Teachers say school reopening should be “delayed and staggered.”
The Association of Secondary Teachers, Ireland (ASTI) has issued a statement pushing back against current plans to reopen schools later this week.
As things stand, the Department of Education intends to reopen the schools on Thursday, January 6th. The ASTI, which has a membership of 18,000 teachers, will meet with Minister for Education Norma Foley today to further voice their concerns.
In the statement issued yesterday the union set out their position, noting: “The ASTI is deeply concerned that the Minister for Education may re-open schools without putting in place additional measures necessary to safeguard the health and safety of students and school staff.
“This would constitute an unacceptable risk in the context of the Omicron wave. There is uncertainty regarding the impact in schools of this significantly more transmissible variant.”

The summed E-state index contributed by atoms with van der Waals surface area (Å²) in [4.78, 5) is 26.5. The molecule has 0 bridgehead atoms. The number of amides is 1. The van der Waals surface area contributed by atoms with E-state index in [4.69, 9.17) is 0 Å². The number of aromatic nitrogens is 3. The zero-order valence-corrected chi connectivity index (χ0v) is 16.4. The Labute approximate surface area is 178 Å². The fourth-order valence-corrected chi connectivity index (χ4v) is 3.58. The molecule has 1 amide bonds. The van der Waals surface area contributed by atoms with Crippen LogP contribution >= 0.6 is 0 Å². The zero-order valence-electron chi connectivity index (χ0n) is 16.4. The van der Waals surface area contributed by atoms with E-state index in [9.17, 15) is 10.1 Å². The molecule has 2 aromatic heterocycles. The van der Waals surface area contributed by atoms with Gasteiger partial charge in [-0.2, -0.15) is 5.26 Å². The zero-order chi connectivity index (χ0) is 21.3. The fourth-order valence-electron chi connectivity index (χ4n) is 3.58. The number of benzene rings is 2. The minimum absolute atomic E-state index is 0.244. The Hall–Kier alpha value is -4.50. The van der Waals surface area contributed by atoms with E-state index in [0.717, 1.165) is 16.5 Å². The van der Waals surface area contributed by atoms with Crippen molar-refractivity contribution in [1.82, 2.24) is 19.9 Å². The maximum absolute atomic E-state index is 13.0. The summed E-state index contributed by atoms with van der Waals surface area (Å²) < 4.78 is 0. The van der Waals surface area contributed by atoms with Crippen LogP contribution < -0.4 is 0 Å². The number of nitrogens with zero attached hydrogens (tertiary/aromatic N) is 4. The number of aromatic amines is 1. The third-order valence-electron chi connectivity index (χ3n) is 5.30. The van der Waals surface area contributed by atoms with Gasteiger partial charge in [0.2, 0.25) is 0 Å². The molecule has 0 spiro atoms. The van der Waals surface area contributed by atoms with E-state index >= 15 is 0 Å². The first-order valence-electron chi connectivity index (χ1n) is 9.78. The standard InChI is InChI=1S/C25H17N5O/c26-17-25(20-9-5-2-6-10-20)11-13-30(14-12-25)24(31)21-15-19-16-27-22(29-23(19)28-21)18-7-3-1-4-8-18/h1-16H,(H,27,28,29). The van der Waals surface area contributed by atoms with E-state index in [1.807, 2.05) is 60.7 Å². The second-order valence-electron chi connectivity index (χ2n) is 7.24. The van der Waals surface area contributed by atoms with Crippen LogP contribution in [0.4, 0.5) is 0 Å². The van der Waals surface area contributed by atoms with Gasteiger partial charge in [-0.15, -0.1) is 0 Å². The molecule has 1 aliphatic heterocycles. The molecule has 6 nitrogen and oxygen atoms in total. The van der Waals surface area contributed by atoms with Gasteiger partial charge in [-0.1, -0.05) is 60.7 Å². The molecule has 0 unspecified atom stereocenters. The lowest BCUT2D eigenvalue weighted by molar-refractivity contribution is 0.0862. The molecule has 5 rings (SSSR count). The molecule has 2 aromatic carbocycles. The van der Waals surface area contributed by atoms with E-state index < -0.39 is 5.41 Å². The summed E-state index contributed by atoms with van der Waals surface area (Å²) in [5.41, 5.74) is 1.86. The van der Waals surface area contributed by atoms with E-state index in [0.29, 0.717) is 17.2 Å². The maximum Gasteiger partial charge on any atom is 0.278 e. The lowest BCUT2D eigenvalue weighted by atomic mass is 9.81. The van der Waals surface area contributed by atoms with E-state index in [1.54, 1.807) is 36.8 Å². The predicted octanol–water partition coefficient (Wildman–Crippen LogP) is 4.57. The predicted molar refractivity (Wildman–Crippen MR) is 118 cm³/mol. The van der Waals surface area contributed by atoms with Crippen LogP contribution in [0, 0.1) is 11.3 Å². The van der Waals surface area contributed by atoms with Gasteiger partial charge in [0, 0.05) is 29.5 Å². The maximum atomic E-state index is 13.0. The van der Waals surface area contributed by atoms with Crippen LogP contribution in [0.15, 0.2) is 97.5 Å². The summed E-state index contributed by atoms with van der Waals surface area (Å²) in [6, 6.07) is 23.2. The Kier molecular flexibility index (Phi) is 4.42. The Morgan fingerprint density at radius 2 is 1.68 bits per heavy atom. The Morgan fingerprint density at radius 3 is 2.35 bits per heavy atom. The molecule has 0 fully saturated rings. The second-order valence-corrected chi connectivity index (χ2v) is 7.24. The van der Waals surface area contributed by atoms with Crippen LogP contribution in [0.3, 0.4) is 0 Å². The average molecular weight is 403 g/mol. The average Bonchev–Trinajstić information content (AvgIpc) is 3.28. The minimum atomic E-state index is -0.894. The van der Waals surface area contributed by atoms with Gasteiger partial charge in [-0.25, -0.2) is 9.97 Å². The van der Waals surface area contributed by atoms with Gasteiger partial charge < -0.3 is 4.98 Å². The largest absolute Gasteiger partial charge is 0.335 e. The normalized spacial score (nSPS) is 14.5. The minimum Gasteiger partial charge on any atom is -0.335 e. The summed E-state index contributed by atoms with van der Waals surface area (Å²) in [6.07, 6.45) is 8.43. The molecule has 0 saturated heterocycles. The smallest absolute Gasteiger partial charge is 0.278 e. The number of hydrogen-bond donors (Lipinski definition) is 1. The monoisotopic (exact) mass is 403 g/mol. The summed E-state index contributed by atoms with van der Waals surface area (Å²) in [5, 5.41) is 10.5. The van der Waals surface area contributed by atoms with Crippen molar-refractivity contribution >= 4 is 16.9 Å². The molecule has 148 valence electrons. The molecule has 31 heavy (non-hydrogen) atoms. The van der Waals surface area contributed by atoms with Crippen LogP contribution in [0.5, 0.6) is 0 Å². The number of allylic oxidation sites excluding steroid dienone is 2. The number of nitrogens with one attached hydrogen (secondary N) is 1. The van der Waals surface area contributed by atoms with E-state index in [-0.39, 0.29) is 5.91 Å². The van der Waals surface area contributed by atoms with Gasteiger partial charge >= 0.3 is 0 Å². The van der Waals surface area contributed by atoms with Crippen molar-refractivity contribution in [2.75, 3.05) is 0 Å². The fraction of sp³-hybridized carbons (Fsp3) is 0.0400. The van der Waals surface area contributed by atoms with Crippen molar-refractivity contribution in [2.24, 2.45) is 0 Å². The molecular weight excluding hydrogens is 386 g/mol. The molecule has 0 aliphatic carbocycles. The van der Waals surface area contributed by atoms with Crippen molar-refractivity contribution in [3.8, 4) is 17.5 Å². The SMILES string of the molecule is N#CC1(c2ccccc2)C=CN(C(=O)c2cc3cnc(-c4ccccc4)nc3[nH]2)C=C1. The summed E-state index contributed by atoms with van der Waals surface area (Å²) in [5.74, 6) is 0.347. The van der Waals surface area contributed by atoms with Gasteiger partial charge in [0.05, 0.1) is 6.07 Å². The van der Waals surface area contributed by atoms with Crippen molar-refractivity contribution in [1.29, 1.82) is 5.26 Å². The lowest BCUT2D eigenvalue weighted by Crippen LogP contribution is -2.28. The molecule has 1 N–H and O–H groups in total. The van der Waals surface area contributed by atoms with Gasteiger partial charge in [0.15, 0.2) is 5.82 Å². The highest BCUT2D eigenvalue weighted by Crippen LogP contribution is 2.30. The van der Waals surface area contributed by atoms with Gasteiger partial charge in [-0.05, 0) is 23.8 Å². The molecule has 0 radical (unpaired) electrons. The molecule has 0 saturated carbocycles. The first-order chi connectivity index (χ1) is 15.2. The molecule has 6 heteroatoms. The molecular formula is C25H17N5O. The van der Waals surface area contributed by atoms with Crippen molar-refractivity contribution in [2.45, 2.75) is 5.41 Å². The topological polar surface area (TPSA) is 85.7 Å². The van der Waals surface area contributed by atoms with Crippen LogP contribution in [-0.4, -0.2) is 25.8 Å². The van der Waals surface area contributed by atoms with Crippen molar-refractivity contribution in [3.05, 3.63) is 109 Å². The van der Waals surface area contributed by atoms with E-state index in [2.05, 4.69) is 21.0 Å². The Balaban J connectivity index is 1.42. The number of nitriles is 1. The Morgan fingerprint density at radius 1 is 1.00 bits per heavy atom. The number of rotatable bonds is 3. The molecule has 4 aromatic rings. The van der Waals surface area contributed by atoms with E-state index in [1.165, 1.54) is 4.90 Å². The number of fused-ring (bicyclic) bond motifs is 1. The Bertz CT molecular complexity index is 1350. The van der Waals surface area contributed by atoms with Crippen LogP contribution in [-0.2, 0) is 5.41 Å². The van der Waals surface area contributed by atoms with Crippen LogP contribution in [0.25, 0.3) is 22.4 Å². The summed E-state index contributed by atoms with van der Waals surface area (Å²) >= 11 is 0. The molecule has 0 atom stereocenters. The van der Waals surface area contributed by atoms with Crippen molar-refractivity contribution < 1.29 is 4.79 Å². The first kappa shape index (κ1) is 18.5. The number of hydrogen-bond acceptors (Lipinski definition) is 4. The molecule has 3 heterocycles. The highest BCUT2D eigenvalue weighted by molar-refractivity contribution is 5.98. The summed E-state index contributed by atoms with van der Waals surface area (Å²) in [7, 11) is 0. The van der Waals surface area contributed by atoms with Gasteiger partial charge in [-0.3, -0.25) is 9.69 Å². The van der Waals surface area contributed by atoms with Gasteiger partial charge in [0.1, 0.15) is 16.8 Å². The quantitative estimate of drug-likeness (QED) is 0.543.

The ASTI says it has concerns around:
- Safety of school communities.
- Staff shortages due to Covid.
- Inadequate ventilation and lack of HEPA filtration units.
- Provision of medical grade masks (e.g. FFP2).
- Risks to medically high-risk individuals.
The statement says that it “beggars belief” that HEPA filtration units have not been put in place where needed, and has called on the department to provide antigen tests for parents and students, to be used before coming to school.
“The priority must be that students and school staff can learn and work in an environment where there are appropriate safety measures in place to protect all concerned,” said ASTI President Eamon Dennehy.